A Daily Babble Production
It's been quite a summer for hoops news in the City of Brotherly Love so far.
The 76ers have been hard at work shaping a roster that looks as though it will immediately be one of the best in the Eastern Conference in the season to come. The big acquisition of course has been stud power forward Elton Brand from Los Angeles. Kareem Rush has been brought in for his outside shooting touch, and big man Marreese Speights was a nice pick up in the draft. Over the last couple of weeks, promising guard Louis Williams and franchise cornerstone Andre Iguodala have both been re-upped.
It's been a busy off-season for GM Ed Stefanski, and Phil Jasner of the Philadelphia Daily News reports that it may be about to get even busier. The Sixers are interested in signing veteran free agent center Theo Ratliff.
Sounds like another solid move if Philly can pull it off.
With Jason Smith injured and Speights a relatively unknown commodity as far as what his performance will be at the NBA level, the Sixers could certainly use some depth among their bigs. Depth, defense and rebounding would be exactly what Ratliff brings to the table.
The guy has never been a phenomenal player at any point during his NBA career, and he has undoubtedly had his share of injury troubles (though those did seem to be far more of a concern when his contract was held by terrible teams as a trade piece than they did once he moved on to Detroit late last season), but he has a history of solid play when healthy and would be a very serviceable player for this team for 10-20 minutes per night if he remains so. Ratliff is a very capable defender with excellent length, the ability to alter and discourage shots and good enough timing to get his share of blocks, too. The guy has averaged an absurd 3.5 blocks per 36 minutes over the course of his 13-year NBA career and has led the league in blocks per game three times over that span.
Ratliff also can grab a few boards (though 8.1 per 36 minutes isn't great, it is something on a team full of front-court players who crash the glass hard), and he wouldn't be a liability offensively. Though he isn't going to be featured by any means, he is capable of finishing inside, moving the ball, screening and keeping plays alive by banging on the offensive glass.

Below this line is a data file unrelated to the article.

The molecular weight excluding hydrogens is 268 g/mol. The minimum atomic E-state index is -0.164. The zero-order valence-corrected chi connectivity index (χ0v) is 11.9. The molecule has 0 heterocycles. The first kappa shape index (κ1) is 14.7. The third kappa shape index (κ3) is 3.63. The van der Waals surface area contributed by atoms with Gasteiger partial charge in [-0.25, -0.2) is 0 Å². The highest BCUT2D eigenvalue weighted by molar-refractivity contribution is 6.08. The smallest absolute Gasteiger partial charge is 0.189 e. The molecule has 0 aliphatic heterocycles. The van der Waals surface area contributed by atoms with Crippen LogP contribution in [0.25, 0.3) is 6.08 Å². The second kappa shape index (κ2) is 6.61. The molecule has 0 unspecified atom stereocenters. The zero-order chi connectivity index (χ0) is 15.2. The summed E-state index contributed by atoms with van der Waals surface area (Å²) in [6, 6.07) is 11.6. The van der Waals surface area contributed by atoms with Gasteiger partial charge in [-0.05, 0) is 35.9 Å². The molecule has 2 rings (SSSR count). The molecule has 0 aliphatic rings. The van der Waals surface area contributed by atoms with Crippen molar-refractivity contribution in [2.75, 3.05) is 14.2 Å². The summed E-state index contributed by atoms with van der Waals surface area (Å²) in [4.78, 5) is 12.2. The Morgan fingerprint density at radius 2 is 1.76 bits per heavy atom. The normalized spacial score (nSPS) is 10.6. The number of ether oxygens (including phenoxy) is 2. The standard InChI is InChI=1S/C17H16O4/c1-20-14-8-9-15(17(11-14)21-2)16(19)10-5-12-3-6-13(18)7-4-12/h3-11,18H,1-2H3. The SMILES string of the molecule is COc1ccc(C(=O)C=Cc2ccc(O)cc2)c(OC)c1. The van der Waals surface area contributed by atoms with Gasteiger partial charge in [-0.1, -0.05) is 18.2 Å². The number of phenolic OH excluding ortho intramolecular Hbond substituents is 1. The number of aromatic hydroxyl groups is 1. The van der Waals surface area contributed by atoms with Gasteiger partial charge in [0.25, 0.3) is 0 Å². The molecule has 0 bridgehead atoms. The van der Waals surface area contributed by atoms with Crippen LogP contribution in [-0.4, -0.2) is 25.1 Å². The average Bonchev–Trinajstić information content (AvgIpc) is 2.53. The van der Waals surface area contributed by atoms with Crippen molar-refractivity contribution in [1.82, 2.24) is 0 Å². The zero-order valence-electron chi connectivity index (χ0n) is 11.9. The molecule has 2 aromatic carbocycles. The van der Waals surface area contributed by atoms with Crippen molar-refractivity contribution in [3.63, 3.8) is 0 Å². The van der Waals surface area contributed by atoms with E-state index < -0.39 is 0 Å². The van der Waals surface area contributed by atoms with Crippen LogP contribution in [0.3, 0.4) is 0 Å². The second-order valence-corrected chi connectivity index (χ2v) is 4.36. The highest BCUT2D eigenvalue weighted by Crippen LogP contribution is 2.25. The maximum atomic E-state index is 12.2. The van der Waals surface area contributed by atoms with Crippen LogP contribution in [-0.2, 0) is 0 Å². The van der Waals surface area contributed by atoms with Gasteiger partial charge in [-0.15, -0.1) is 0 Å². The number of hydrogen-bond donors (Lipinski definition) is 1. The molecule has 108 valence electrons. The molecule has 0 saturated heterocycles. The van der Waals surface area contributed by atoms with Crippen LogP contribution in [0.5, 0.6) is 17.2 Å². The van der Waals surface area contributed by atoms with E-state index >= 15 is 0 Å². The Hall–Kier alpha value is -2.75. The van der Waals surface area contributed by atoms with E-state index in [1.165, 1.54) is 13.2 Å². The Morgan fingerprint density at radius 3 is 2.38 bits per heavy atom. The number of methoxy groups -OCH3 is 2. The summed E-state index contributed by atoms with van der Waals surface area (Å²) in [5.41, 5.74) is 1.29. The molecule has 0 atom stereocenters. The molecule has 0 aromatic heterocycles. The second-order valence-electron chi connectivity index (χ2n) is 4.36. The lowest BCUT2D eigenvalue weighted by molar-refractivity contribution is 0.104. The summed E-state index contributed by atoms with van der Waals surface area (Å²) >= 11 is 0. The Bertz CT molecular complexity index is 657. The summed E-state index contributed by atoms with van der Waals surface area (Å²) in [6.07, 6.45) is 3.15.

In addition to what he can provide on the floor, Ratliff's presence might also be very valuable from the standpoint of mentoring starting center Samuel Dalembert. Dalembert has had gaudy blocks numbers throughout his career, but said numbers have belied his flaws as a defender. Though he made progress last season, Dalembert has long had trouble with positioning and the fact that he is an over-active leaper. His excellent jumping ability gets him a lot of blocks, but he also gives up his share of baskets because opponents have an easy time getting him in the air. Dalembert has struggled against stronger bigs and at times seemed unfamiliar with the concept of 'doing your work early' in the low post on a defensive possession. He did take a big step forward last season, but perhaps Ratliff's presence on the team would provide an influence to help Dalembert further improve his positioning and defensive habits in general.
Jasner reports that Philly isn't the only team pursuing Ratliff and that he is actually receiving more lucrative offers elsewhere (the Sixers want him to play for the veteran's minimum), but the big man supposedly has a preference for Philadelphia and might be willing to come cheap. He spent four productive seasons in town around the turn of millenium, and he may feel the Sixers offer both familiarity of locale and a contending squad.
Theo Ratliff's past injury problems and the limited minutes for which he'll be available make it important that his suitors be wary of overpaying. But if the Sixers can get him at or near the minimum, they will have made a low-risk addition that should only strengthen a promising unit.